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800,000 years of abrupt climate variability

09 September 2011

An international team of scientists, led by Dr Stephen Barker of Cardiff University, has produced a prediction of what climate records from Greenland might look like over the last 800,000 years.

Greeland ice sheet web

Drill cores taken from Greenland’s vast ice sheets provided the first clue that Earth’s climate is capable of very rapid transitions and have led to vigorous scientific investigation into the possible causes of abrupt climate change.

Such evidence comes from the accumulation of layers of ancient snow, which compact to form the ice-sheets we see today. Each layer of ice can reveal past temperatures and even evidence for the timing and magnitude of distant storms or volcanic eruptions. By drilling cores in the ice scientists have reconstructed an incredible record of past climates. Until now such temperature records from Greenland have covered only the last 100,000 years or so.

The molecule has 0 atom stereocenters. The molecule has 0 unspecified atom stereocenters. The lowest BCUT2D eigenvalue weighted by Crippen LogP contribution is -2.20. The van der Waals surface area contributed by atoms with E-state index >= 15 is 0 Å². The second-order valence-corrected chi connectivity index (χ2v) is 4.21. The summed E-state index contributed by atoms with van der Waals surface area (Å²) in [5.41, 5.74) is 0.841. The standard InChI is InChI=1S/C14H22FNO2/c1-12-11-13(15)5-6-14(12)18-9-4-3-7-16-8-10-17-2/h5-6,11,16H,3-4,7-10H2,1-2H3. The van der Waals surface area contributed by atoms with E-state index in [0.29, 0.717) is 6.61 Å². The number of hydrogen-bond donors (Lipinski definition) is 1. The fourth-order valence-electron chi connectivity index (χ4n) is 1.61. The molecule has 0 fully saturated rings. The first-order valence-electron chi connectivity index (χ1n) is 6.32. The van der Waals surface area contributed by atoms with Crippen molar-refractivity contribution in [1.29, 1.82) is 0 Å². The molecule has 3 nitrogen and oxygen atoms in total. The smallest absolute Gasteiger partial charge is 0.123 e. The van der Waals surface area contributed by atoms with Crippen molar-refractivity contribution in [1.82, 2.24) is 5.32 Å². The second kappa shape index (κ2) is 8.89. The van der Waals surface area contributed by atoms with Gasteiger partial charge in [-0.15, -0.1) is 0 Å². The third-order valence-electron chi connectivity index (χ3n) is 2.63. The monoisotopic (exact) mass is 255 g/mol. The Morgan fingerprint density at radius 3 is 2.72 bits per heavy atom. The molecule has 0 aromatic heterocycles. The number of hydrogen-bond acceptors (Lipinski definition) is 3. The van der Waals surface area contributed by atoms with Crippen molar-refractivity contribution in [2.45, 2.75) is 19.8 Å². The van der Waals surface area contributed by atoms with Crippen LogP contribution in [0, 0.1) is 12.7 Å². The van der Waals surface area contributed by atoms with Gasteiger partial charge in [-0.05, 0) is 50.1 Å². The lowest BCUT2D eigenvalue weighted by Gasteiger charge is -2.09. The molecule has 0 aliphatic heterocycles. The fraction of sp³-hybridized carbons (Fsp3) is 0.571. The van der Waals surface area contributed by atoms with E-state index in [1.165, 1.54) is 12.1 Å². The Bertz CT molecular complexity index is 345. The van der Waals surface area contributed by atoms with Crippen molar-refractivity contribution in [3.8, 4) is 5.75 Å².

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Ice cores webIce cores

An international team of scientists, led by Dr Stephen Barker of Cardiff University, has produced a prediction of what climate records from Greenland might look like over the last 800,000 years.

Drill cores taken from Greenland’s vast ice sheets provided the first clue that Earth’s climate is capable of very rapid transitions and have led to vigorous scientific investigation into the possible causes of abrupt climate change.

Planktonic foraminifera from a Marine core webPlanktonic foraminifera from a Marine core

Such evidence comes from the accumulation of layers of ancient snow, which compact to form the ice-sheets we see today. Each layer of ice can reveal past temperatures and even evidence for the timing and magnitude of distant storms or volcanic eruptions. By drilling cores in the ice scientists have reconstructed an incredible record of past climates. Until now such temperature records from Greenland have covered only the last 100,000 years or so.

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Dr Stephen Barker discusses abrupt climate variability